Following Paul Blank’s post in May of this year about the market share of single-dealer platforms vs multi-dealer platforms, I’ve been looking at a number of industry surveys, and the thing that leaps off the page at me is the growth in the adoption of electronic trading for Fixed Income products, and in particular the growth in the use of single-dealer platforms for this asset class.
According to the Barclays Capital “2009 Survey on Electronic Trading” 96% of those surveyed who trade OTC derivatives expect to trade the same or a higher proportion electronically over the next 12-18 months compared to the trade volumes to date.
And data we’ve extracted from the SIFMA 2009 Trends Survey (included below) clearly shows that the preferred channel showing the largest year-on-year growth in every asset class is single-dealer portals, with multi-dealer and exchange channels mostly staying the same or reducing (CDSs are the exception where exchange channels have grown in preference). The SDP year-on-year growth varies from 50% in CDSs to over 600% in US Treasuries. Admittedly the absolute proportion of FI business conducted through single-dealer channels is small, but it’s growing more quickly than any other channel, as this data shows.
(click to enlarge)
So what can we deduce from this data?
Clearly there’s a trend towards more electronic trading. This makes sense because electronic trading is more cost effective and results in substantially fewer rejected transactions. It also means that a dealer can maximise the volume of transactions because it’s not limited by the number of available sales traders.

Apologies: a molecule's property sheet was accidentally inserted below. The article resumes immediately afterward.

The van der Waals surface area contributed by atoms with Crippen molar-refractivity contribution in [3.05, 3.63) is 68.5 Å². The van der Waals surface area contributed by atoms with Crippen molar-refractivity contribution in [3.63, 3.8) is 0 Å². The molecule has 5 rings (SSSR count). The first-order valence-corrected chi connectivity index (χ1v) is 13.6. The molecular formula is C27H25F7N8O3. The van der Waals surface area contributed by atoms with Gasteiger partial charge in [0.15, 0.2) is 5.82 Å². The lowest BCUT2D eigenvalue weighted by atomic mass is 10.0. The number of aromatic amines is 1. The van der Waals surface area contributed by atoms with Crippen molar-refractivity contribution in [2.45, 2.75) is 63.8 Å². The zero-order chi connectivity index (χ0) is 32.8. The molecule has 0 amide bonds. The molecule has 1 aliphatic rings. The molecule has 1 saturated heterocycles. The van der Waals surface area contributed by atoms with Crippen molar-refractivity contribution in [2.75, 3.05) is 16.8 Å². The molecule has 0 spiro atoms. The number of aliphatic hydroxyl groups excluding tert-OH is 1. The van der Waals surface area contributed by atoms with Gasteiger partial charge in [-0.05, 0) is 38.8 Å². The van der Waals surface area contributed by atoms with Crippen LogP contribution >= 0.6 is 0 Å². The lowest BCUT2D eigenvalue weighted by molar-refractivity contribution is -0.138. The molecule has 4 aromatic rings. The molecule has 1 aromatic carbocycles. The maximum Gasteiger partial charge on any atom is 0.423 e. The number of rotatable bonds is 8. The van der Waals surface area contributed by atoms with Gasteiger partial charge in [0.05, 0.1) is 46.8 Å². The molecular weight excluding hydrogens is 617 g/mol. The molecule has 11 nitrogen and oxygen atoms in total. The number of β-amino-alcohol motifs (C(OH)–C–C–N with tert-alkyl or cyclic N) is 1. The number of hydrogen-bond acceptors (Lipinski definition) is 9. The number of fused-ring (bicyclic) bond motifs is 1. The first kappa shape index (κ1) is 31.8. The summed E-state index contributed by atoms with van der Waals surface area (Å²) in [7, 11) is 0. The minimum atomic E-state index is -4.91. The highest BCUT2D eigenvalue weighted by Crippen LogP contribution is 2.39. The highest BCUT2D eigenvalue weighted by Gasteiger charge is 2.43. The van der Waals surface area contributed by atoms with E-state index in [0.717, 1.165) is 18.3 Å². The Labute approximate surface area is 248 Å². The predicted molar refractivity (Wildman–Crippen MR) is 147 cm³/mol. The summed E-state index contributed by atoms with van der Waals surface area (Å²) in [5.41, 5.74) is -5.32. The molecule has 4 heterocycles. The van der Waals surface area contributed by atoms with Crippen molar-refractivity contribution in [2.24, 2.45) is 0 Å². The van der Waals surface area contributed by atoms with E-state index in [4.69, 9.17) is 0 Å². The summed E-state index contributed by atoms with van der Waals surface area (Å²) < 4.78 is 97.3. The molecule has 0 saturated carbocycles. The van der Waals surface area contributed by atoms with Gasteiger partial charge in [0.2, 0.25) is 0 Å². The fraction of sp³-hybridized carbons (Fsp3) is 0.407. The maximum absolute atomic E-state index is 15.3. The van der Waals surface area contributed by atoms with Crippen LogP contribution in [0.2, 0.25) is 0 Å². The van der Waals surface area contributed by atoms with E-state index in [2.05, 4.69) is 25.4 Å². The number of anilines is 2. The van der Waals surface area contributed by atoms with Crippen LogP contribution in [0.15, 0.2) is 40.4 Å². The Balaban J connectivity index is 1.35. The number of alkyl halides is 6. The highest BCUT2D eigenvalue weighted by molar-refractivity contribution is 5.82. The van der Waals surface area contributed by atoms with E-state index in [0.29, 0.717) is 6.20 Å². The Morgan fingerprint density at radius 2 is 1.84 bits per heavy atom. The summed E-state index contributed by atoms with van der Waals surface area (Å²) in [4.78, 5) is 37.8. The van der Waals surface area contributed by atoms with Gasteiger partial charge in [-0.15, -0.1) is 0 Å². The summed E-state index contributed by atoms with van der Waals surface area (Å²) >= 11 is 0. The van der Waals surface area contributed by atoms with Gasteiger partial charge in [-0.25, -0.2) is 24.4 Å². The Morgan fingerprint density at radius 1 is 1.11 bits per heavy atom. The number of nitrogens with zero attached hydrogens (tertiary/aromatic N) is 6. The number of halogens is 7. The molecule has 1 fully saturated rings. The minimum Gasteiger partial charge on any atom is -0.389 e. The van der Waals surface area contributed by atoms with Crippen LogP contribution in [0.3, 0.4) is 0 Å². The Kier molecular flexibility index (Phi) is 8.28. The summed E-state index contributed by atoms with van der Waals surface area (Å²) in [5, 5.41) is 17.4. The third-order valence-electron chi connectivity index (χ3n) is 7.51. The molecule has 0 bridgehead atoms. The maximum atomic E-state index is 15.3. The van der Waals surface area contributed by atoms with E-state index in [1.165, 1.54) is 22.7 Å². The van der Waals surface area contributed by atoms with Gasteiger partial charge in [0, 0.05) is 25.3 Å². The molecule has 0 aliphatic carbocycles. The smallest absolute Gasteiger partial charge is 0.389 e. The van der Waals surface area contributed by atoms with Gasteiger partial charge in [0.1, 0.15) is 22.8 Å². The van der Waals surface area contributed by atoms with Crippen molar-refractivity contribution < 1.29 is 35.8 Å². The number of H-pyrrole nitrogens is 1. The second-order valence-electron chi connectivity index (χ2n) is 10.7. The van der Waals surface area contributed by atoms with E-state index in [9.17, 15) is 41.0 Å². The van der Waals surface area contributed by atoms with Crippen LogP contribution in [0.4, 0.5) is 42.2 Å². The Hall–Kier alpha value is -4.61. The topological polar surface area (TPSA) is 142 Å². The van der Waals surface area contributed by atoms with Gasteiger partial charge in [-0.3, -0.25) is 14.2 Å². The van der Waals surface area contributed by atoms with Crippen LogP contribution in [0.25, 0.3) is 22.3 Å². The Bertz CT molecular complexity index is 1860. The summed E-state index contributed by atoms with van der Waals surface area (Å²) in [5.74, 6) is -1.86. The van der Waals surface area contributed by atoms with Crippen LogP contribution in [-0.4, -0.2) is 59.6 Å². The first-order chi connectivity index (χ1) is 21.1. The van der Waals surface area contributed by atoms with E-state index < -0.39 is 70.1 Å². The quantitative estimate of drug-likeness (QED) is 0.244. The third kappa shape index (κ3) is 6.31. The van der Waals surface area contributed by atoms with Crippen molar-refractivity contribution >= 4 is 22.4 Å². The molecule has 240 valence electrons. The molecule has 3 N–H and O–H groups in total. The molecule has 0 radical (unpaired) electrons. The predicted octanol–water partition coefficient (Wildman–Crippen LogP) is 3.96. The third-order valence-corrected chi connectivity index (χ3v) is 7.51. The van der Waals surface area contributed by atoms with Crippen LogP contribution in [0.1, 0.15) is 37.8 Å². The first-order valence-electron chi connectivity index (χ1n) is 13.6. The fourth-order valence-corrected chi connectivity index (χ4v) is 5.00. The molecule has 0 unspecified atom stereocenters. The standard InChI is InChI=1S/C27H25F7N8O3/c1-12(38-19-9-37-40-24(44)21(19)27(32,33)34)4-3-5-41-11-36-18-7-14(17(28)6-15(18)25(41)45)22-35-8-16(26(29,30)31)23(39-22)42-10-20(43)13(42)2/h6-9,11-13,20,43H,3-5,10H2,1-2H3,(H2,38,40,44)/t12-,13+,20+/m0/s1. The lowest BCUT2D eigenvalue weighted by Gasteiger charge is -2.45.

The move away from exchanges and towards single-dealer platforms indicates a desire to remove intermediation between dealer and client – this avoids the commoditisation of products and also avoids paying a commission to the intermediary – often meaning that both the dealer and the client get a better deal.
The SIFMA 2009 “Buyside Considerations (Fixed Income) 2009” survey clearly indicates that the buy side will select a trading venue primarily for pricing consistency and speed of execution – rather than just absolute price or range of products as you might expect. This also favours single-dealer platforms where the dealer is providing liquidity directly.
My conclusion is that we will see greater volumes of FI transactions moving to electronic venues and away from voice, email and IM; the most likely electronic venue will be the dealers’ own SDP.